Now here's my favorite part of answering the question, "What do dragonflies eat?" We've talked about Memaw's favorite sweater and adult dragonflies, but that's only half the story.  You see, those adult dragonflies start out life, as all dragonflies do, living in water as aquatic wee beasties.  Female dragonflies lay their eggs in water and then the eggs hatch into the unholy terrors of the freshwater world. At this stage they are called nymphs. Now don't get any ideas that these are beautiful nymphs frolicking through the water like Greek goddesses...nope, more like Gorgons! Take a look below.

Dragonfly Nymph. Photo: Flicker Sharing (Life in Water (Dragonfly Nymph))

Dragonfly nymphs are voracious hunters, eating everything in sight that moves, even things bigger than they are!! This includes tadpoles, fish, aquatic insects, worms, and more. They're crucial predators in the underwater world, and yes, they can bite at this stage too, though to me it doesn't hurt as much as the adults and it takes a lot to provoke one to bite.

Dragonfly nymphs have prehensile (pre-hen-sigh-el) mouth part. Prehensile just means capable of grasping or seizing. This prehensile bit, called the labium (lay-be-um) is attached just below its mandibles and eyes, and is hinged so that it can fold flat against the body. The end of the labium has two serrated teeth, much like an adults' fierce meat hooks, and these fold up to form a face mask when not in use. The effect is that of a ninja's face mask covering the lower portion of its face. The nymphs sit and wait for prey.   When they see something munchy,  their jaws shoot out within three one-hundredths of a second! The hooks snag the prey like something out of the movie Alien and drag it back to the mandibles and chewing mouth bits. Watch this video:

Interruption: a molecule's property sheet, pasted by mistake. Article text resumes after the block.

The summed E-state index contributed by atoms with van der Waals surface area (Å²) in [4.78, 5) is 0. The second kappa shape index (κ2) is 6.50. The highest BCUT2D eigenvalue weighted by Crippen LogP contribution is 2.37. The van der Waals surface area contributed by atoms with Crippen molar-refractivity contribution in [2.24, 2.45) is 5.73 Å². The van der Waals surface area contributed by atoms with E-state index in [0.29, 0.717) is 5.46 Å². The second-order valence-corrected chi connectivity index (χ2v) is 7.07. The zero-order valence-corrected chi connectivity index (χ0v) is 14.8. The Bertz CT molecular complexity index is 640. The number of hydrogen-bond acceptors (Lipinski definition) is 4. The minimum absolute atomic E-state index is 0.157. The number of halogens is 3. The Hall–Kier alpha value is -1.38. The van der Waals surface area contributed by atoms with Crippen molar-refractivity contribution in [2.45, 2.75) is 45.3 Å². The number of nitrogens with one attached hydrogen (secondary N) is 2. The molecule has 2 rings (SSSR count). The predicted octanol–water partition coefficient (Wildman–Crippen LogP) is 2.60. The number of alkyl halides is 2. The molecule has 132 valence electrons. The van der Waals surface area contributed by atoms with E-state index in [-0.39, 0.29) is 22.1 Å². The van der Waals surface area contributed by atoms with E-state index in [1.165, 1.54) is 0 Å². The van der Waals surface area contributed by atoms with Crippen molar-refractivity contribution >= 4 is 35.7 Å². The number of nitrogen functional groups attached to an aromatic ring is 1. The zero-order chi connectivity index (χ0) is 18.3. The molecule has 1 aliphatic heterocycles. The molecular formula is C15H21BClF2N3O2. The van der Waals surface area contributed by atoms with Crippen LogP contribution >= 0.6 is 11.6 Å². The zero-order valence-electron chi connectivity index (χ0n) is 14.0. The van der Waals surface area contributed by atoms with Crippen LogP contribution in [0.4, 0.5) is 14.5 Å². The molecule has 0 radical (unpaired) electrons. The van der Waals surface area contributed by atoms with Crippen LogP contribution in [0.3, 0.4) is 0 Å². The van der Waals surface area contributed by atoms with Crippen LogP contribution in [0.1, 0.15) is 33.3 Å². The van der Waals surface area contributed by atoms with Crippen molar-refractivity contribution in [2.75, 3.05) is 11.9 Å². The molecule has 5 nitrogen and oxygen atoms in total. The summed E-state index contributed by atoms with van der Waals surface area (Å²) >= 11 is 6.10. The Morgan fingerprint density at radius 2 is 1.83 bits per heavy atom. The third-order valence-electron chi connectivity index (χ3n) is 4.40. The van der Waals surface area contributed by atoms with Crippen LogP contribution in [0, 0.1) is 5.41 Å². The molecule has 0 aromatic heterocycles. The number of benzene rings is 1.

But that's not event the crazy part. The dragonfly nymph's jaw movement is driven by high-blood-pressure-hydraulic-jet-propulsion from its butt! The dragonfly draws water into its anal opening, compresses its muscles in the water-filled butt-chamber against the muscles in the fluid-filled body chamber (not really blood but close enough), which raises the body's blood-pressure, and pushes out the labium in a rapid strike. This is about 0.87 psi (pounds per square inch), which is huge! They can also use this butt-pressure chamber to propel them through the water too, and the thrust is nearly 10 cm/second.

So, what do dragonflies eat? As adults they eat flying insects such as mosquitoes, flies, and bees while as juveniles they eat anything from tadpoles and fish to aquatic worms and invertebrates. Can dragonflies bite? Yes, in both aquatic and adult forms, but they don't want to, they simply want to hunt food and get along with their flying or high-blood-pressure-hydraulic-jet-propulsion-backside hunting.

 

 

 

 
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About Infinite Spider

My name is Karen and I am currently the Education Program Coordinator at the Smithsonian Environmental Research Center, working with students K-gray and doing outdoor science education based on Smithsonian research. I have also been a curriculum developer for the Smithsonian Science Education Center and a contract curriculum writer for the Discovery Channel. In my spare time I love to explore nature topics that I want to know more about, which has lead me to blogging here on "The Infinite Spider" (Infinitespider.com). I've designed it to be a science and nature blog for every-day people, naturalists, and outdoor educators. Currently I live in Annapolis, MD. If you have questions you can reach me at greathornedowl76@gmail.com. Let me know if you enjoy the blog or if you would like to see a particular topic covered. Thanks for reading!